• Fobazi Ettarh’s “Vocational Awe and Librarianship: Lies we tell ourselves”.
  • Karen Nicholson’s “The McDonaldization of Academic Libraries and the Values of Transformational Change”.
  • David James Hudson’s “The Whiteness of Practicality”.
  • Gina Schlesselman-Tarango’s “The Legacy of Lady Bountiful: White Women in the Library”.

These are four papers chosen fairly quickly from among a large body of work that has become foundational, I would say, for critical librarian discussions. I probably wouldn’t necessarily expect them all to appear, that might be hoping too much, but it is troubling that none of them do. None of them is so recent that they would be overlooked by scholarship appearing in 2020. None of them are cited in Minds Alive. The only scholar I can see in the references who I would consider at least adjacent to critlib is Donna Lanclos. On the other hand, John Buschman, Jesse Shera, Nancy Kranich, Gloria Leckie… these names are prominent throughout the work.

A good indication of the ways in which this body of knowledge and research is hegemonic is, as Maureen Babb pointed out, how those of us writing from a “critlib” position have to engage with the “mainstream” literature, but the mainstream never has to engage with us. In this way, the ideas contained within hegemonic works appear unchallenged and unchallengeable, thereby reproducing themselves from generation to generation of library workers.

What kind of ideas? How about:

“Libraries make us, their users, feel safe also. We all have our favourite places to sit in the library - the desk by the window, the desk by the radiator, the desk cocooned by bookshelves. Author Miriam Toews told Ali Smith about the day she sat at work in a Toronto public library and saw her own mother come in, settle herself in a sunlit window and fall asleep.” (Crawford, p. 20).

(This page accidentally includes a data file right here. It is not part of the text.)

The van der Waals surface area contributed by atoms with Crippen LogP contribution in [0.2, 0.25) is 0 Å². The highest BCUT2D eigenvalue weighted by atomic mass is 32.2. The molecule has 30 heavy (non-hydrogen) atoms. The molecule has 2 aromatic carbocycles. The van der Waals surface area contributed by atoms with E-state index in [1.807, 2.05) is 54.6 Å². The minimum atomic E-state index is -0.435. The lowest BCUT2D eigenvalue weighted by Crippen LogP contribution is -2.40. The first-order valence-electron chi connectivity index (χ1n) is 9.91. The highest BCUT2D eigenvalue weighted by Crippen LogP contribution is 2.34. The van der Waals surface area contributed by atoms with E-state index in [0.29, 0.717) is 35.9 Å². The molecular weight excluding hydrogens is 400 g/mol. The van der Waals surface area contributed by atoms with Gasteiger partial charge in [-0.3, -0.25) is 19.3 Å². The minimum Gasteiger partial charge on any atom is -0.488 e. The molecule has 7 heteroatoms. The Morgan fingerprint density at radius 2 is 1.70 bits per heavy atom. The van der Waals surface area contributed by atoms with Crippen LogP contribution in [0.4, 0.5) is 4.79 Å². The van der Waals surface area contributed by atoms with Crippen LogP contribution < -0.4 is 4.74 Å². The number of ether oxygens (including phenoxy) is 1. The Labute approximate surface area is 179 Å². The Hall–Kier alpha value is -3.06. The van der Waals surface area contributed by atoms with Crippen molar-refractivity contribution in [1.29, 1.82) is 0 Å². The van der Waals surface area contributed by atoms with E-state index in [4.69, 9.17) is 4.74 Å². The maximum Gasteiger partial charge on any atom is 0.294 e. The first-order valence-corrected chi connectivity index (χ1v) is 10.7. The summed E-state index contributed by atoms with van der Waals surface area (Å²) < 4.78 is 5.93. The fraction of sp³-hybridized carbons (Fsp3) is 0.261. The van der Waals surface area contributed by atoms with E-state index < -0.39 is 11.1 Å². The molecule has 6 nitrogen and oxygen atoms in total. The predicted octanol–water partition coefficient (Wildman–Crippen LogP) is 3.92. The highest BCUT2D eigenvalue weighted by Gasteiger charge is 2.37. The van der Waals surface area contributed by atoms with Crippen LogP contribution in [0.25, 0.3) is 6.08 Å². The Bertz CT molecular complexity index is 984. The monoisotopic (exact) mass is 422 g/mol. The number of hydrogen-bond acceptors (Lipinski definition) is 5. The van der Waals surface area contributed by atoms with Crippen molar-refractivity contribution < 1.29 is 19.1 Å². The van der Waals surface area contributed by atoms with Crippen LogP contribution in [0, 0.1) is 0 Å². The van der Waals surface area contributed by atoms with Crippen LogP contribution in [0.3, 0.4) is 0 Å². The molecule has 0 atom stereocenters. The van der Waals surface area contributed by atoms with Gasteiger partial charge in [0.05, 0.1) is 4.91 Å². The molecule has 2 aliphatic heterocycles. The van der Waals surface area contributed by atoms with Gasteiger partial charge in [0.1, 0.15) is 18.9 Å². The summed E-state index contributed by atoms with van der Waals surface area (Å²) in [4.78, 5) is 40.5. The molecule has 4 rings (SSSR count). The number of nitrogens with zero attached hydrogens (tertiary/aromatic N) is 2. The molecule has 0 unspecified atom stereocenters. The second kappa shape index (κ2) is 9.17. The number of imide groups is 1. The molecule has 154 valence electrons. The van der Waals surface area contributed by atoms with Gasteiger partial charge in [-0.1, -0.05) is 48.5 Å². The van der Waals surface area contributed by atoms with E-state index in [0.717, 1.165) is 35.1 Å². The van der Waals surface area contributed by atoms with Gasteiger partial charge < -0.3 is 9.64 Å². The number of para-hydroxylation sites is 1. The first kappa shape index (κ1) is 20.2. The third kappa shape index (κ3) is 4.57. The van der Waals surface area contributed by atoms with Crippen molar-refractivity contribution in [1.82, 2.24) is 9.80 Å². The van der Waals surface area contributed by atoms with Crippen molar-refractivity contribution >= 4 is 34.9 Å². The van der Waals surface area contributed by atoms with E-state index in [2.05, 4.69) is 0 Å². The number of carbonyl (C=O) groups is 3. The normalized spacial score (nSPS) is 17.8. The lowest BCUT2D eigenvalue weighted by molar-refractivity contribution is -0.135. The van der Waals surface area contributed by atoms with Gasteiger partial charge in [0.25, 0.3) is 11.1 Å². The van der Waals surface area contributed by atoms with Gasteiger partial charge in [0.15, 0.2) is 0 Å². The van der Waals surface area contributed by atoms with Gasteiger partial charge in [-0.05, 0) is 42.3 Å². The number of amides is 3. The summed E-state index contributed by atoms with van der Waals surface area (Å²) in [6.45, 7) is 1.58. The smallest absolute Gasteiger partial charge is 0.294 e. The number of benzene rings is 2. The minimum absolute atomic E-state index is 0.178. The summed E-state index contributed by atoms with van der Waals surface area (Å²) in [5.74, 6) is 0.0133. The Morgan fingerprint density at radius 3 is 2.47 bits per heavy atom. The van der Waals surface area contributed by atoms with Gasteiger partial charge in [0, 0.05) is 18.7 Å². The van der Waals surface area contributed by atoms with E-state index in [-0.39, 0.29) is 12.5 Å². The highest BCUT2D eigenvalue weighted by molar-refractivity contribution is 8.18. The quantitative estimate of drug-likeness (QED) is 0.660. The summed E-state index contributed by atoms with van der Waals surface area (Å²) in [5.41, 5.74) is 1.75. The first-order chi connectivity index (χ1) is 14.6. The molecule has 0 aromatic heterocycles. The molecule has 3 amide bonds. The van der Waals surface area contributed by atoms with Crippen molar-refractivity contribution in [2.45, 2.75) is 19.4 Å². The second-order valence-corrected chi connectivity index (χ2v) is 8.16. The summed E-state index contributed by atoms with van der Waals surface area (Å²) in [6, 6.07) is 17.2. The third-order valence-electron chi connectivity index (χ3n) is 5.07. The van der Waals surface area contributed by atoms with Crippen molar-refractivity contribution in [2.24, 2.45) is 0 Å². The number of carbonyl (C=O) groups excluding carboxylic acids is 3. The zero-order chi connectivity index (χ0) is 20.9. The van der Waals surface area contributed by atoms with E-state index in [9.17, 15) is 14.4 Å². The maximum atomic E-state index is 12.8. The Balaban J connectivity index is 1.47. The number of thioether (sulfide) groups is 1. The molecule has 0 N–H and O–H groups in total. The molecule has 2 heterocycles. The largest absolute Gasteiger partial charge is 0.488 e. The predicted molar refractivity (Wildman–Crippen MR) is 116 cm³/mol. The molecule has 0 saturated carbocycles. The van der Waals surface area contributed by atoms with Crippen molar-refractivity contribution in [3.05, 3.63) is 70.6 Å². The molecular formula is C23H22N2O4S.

An engagement not only with vocational awe, but also with the reality of Canadian public libraries (no-sleeping policies in Edmonton, draconian security in Winnipeg, transphobic speakers in Toronto) would have challenged and problematized this notion that libraries are valued because of “the safety they promise for ourselves and for the things we value in our culture” (21). The racial and classist underpinnings of this conception of the library are ignored, precisely due to the hegemonic nature of this kind of LIS research.

One more example:

“The public library is a place that provides free access to diverse kinds and formats of information to all. It is a public place where people can acquire and refine competencies and skills. It is a public place where culture is displayed, preserved, and promoted. It thereby helps strengthen democratic principles and practices including freedom of information and the press, in addition to freedom of speech and assembly.” (Kosciejew, p. 35). It is significant that this paragraph, like others in a similar vein, does not cite anything. This perspective is so dominant within the profession that it can be presented as an absolute truism. And this despite the presence of critical voices challenging just such a conception for decades, let alone the more recent resurgence of critlib.

It’s no wonder, then, that faced with challenges from inside and outside the profession, the CEOs of public libraries in Canada can do nothing but retreat behind the comfort of liberal platitudes (democracy! freeze peach! censorship!) without being able to articulate a compelling response. These CEOs are steeped in the hegemonic discourse of librarianship, though as we know they are not averse to deploying coercion as well. When hegemony and leadership fails, the response is not - as the adherents of John Stuart Mill or Habermas would like us to believe - to adjust ideas and take better arguments under consideration. It is rather, on the one hand, to ignore other voices, different arguments and, in the last analysis, to call in the big guns to restore law and order. What we see with the Wet’suwet’en is the playbook for the defense of constituted power in any context.


Sam Popowich

Discovery and Web Services Librarian, University of Alberta